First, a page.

Authors: Sarah E. Walters*, Oak Ridge National Laboratory, Lauryn N. Bingham Bragg, Oak Ridge National Laboratory, Zachary T. Palmer, Oak Ridge National Laboratory, Rohan Dhamdhere, Center for Computational Imaging and Personalized Diagnostics, Marie L. Urban, Oak Ridge National Laboratory, Dalton Lunga, Oak Ridge National Laboratory
Topics: Population Geography, Cultural Geography, Remote Sensing
Keywords: ORNL, PDT, Mixed-Methods, Population Modeling, Cemeteries, Graves, Burials, Building Occupancy, Culture, Qualitative, Quantitative, Automation
Session Type: Virtual Paper
Start / End Time: 8:00 AM / 9:15 AM
Room: Virtual 19
Presentation File: No File Uploaded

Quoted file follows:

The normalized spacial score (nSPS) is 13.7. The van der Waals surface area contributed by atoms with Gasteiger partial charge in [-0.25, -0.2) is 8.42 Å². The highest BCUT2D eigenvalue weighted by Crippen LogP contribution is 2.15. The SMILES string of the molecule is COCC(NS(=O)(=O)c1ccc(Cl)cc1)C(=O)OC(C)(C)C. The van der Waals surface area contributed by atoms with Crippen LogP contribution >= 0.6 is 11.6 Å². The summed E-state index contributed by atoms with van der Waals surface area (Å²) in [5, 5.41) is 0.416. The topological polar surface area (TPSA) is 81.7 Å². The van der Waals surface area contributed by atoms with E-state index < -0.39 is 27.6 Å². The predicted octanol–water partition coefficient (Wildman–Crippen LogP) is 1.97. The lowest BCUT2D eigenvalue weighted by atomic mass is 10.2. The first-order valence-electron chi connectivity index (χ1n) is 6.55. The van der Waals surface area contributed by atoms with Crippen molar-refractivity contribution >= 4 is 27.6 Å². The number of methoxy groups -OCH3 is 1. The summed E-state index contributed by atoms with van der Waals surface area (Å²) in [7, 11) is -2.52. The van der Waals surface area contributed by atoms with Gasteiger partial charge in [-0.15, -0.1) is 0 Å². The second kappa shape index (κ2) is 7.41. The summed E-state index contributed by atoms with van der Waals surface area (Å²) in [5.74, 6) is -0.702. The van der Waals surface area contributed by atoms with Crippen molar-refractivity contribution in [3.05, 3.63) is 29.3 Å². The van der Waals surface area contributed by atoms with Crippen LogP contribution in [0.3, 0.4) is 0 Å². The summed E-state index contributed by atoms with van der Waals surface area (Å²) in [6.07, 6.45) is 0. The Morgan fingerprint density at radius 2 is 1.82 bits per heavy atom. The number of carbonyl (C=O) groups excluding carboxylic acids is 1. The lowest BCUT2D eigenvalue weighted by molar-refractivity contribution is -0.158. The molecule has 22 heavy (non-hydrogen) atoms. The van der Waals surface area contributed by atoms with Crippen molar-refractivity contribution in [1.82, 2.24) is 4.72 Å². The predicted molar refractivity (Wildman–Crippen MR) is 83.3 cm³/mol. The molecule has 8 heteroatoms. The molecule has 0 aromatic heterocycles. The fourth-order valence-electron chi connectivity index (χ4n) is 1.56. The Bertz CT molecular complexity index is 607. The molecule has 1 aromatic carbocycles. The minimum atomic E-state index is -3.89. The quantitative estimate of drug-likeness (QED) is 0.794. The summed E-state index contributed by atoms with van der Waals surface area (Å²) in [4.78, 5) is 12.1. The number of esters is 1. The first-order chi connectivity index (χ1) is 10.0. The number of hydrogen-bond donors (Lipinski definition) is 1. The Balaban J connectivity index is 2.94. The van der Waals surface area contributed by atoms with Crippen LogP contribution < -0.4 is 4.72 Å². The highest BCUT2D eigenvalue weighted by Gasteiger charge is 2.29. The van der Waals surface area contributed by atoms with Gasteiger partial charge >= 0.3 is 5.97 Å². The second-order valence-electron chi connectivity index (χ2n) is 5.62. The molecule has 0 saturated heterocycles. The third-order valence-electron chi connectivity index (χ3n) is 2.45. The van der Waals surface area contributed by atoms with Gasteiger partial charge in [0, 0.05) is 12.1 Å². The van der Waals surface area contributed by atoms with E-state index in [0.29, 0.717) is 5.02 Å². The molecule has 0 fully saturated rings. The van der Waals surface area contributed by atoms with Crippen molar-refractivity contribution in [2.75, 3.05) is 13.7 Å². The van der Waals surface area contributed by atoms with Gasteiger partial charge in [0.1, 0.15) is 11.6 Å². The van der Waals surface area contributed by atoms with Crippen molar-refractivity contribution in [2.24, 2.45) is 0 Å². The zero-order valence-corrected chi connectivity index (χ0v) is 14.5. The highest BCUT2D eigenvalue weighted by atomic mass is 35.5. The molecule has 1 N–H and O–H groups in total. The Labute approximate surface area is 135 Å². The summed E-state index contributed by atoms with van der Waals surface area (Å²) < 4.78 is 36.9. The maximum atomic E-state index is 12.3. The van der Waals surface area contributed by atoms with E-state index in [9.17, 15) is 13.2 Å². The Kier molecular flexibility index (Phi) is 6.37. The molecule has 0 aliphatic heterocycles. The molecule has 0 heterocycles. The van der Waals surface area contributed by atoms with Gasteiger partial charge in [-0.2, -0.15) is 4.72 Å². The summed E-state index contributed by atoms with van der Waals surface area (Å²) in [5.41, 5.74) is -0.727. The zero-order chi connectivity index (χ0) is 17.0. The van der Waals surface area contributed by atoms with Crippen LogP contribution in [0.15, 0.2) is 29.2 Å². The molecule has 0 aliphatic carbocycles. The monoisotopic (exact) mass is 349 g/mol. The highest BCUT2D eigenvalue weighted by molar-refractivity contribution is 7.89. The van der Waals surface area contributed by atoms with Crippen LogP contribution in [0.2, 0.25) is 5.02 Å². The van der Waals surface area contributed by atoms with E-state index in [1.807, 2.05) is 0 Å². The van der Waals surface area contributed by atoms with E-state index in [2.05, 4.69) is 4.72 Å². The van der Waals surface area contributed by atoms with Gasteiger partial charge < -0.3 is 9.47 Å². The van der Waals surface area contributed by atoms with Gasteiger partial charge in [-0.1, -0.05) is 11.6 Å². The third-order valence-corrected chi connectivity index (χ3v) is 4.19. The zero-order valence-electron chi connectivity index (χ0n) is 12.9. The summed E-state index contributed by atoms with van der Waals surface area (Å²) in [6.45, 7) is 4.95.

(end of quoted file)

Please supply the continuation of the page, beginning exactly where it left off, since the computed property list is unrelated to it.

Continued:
The objective of the Population Density Tables (PDT) project at Oak Ridge National Laboratory (ORNL) is to report high-resolution building occupancy (people/1000 ft2) at both national and subnational levels, globally. PDT does so through the creation of observation models that capture facility-specific use-dynamics. These models - built on a Bayesian framework - serve to update and refine preexisting baseline estimates to reflect patterns of use more accurately. While PDT is ever-expanding, not all facility-types currently are (or can be) equally reported due to a dearth of available open-source data. Cemeteries are one such category and present specific challenges. A strength of PDT is the ability to incorporate qualitative data – to include a growing repository of culture-specific funerary practices. However, patterns of burial and rituals related to the disposition of the dead are driven by aspects (e.g., cultural belief, religion, geography) that, however informative, may not fit within existing observation models. To ensure that these models accurately reflect real-world cemetery use, they must be consistently updated and expanded to better exploit available data. Additionally, grave counts are a fundamental proxy for estimating cemetery use. However, capturing these counts has proven problematic since cemeteries often contain large numbers of burials and the manual quantification effort required is resource intensive, making identification and subsequent updates challenging. Results of addressing both challenges will be presented, including the development of an automated feature counting tool that, within the confines of the designated test area, has detected and quantified graves – with little human oversight.